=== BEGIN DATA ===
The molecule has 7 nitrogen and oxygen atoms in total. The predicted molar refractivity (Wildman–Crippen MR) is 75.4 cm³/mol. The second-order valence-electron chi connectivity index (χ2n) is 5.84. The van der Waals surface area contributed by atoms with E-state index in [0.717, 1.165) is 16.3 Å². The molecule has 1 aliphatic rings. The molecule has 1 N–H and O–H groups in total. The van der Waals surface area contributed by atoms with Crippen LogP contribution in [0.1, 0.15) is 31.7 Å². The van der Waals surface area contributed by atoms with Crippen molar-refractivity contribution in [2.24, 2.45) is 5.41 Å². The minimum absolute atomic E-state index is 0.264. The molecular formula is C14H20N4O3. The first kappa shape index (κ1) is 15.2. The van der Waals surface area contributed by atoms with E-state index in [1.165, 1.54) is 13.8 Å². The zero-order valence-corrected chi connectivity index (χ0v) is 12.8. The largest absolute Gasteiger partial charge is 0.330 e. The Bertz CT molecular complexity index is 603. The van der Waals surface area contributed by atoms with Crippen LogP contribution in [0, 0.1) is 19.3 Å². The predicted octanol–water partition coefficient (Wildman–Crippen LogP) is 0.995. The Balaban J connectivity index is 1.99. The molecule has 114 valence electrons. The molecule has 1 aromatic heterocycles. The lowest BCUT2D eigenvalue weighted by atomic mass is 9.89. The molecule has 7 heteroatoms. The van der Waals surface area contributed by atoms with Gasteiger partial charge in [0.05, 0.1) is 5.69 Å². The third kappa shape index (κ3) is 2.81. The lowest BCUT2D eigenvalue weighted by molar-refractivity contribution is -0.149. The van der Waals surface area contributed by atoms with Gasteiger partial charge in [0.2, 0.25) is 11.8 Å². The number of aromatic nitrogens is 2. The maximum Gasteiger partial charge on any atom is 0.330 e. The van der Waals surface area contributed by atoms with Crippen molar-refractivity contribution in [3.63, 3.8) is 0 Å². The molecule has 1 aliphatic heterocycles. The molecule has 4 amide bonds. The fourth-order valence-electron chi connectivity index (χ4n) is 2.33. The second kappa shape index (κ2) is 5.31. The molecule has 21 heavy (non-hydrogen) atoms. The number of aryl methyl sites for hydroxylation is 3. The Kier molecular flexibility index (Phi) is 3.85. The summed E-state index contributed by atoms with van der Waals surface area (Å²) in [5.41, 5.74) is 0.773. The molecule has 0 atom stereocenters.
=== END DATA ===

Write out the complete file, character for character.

The molecule has 7 nitrogen and oxygen atoms in total. The predicted molar refractivity (Wildman–Crippen MR) is 75.4 cm³/mol. The second-order valence-electron chi connectivity index (χ2n) is 5.84. The van der Waals surface area contributed by atoms with E-state index in [0.717, 1.165) is 16.3 Å². The molecule has 1 aliphatic rings. The molecule has 1 N–H and O–H groups in total. The van der Waals surface area contributed by atoms with Crippen LogP contribution in [0.1, 0.15) is 31.7 Å². The van der Waals surface area contributed by atoms with Crippen molar-refractivity contribution in [2.24, 2.45) is 5.41 Å². The minimum absolute atomic E-state index is 0.264. The molecular formula is C14H20N4O3. The first kappa shape index (κ1) is 15.2. The van der Waals surface area contributed by atoms with E-state index in [1.165, 1.54) is 13.8 Å². The zero-order valence-corrected chi connectivity index (χ0v) is 12.8. The largest absolute Gasteiger partial charge is 0.330 e. The Bertz CT molecular complexity index is 603. The van der Waals surface area contributed by atoms with Crippen LogP contribution in [0, 0.1) is 19.3 Å². The predicted octanol–water partition coefficient (Wildman–Crippen LogP) is 0.995. The Balaban J connectivity index is 1.99. The molecule has 114 valence electrons. The molecule has 1 aromatic heterocycles. The lowest BCUT2D eigenvalue weighted by atomic mass is 9.89. The molecule has 7 heteroatoms. The van der Waals surface area contributed by atoms with Gasteiger partial charge in [0.05, 0.1) is 5.69 Å². The third kappa shape index (κ3) is 2.81. The lowest BCUT2D eigenvalue weighted by molar-refractivity contribution is -0.149. The van der Waals surface area contributed by atoms with Gasteiger partial charge in [0.2, 0.25) is 11.8 Å². The number of aromatic nitrogens is 2. The maximum Gasteiger partial charge on any atom is 0.330 e. The van der Waals surface area contributed by atoms with Crippen molar-refractivity contribution in [3.63, 3.8) is 0 Å². The molecule has 1 aliphatic heterocycles. The molecule has 4 amide bonds. The fourth-order valence-electron chi connectivity index (χ4n) is 2.33. The second kappa shape index (κ2) is 5.31. The molecule has 21 heavy (non-hydrogen) atoms. The number of aryl methyl sites for hydroxylation is 3. The Kier molecular flexibility index (Phi) is 3.85. The summed E-state index contributed by atoms with van der Waals surface area (Å²) in [5.41, 5.74) is 0.773. The molecule has 0 atom stereocenters.